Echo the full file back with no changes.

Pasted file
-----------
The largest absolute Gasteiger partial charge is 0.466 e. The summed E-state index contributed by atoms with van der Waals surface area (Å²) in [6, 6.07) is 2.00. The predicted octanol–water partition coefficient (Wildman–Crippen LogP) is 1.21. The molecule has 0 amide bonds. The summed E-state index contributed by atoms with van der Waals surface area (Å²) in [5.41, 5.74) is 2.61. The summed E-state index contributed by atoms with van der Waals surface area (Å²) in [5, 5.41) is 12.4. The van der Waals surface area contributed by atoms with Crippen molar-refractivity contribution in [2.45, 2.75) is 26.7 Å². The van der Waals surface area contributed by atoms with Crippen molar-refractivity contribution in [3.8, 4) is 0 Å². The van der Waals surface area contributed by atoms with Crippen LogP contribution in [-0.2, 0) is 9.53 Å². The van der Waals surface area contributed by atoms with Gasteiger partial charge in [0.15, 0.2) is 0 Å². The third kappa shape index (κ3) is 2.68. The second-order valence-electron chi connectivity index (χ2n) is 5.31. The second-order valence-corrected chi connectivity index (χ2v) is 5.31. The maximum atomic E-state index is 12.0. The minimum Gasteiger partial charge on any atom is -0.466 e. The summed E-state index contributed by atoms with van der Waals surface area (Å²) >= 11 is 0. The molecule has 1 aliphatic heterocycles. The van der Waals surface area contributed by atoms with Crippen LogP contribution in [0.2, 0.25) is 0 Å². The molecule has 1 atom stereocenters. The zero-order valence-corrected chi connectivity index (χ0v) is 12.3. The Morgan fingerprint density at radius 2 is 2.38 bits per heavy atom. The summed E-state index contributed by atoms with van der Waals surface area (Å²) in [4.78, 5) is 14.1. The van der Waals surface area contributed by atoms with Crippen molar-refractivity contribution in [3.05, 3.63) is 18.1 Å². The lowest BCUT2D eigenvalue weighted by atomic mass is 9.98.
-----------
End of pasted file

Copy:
The largest absolute Gasteiger partial charge is 0.466 e. The summed E-state index contributed by atoms with van der Waals surface area (Å²) in [6, 6.07) is 2.00. The predicted octanol–water partition coefficient (Wildman–Crippen LogP) is 1.21. The molecule has 0 amide bonds. The summed E-state index contributed by atoms with van der Waals surface area (Å²) in [5.41, 5.74) is 2.61. The summed E-state index contributed by atoms with van der Waals surface area (Å²) in [5, 5.41) is 12.4. The van der Waals surface area contributed by atoms with Crippen molar-refractivity contribution in [2.45, 2.75) is 26.7 Å². The van der Waals surface area contributed by atoms with Crippen molar-refractivity contribution in [3.8, 4) is 0 Å². The van der Waals surface area contributed by atoms with Crippen LogP contribution in [-0.2, 0) is 9.53 Å². The van der Waals surface area contributed by atoms with Gasteiger partial charge in [0.15, 0.2) is 0 Å². The third kappa shape index (κ3) is 2.68. The second-order valence-electron chi connectivity index (χ2n) is 5.31. The second-order valence-corrected chi connectivity index (χ2v) is 5.31. The maximum atomic E-state index is 12.0. The minimum Gasteiger partial charge on any atom is -0.466 e. The summed E-state index contributed by atoms with van der Waals surface area (Å²) >= 11 is 0. The molecule has 1 aliphatic heterocycles. The van der Waals surface area contributed by atoms with Crippen LogP contribution in [0.2, 0.25) is 0 Å². The molecule has 1 atom stereocenters. The zero-order valence-corrected chi connectivity index (χ0v) is 12.3. The Morgan fingerprint density at radius 2 is 2.38 bits per heavy atom. The summed E-state index contributed by atoms with van der Waals surface area (Å²) in [4.78, 5) is 14.1. The van der Waals surface area contributed by atoms with Crippen molar-refractivity contribution in [3.05, 3.63) is 18.1 Å². The lowest BCUT2D eigenvalue weighted by atomic mass is 9.98.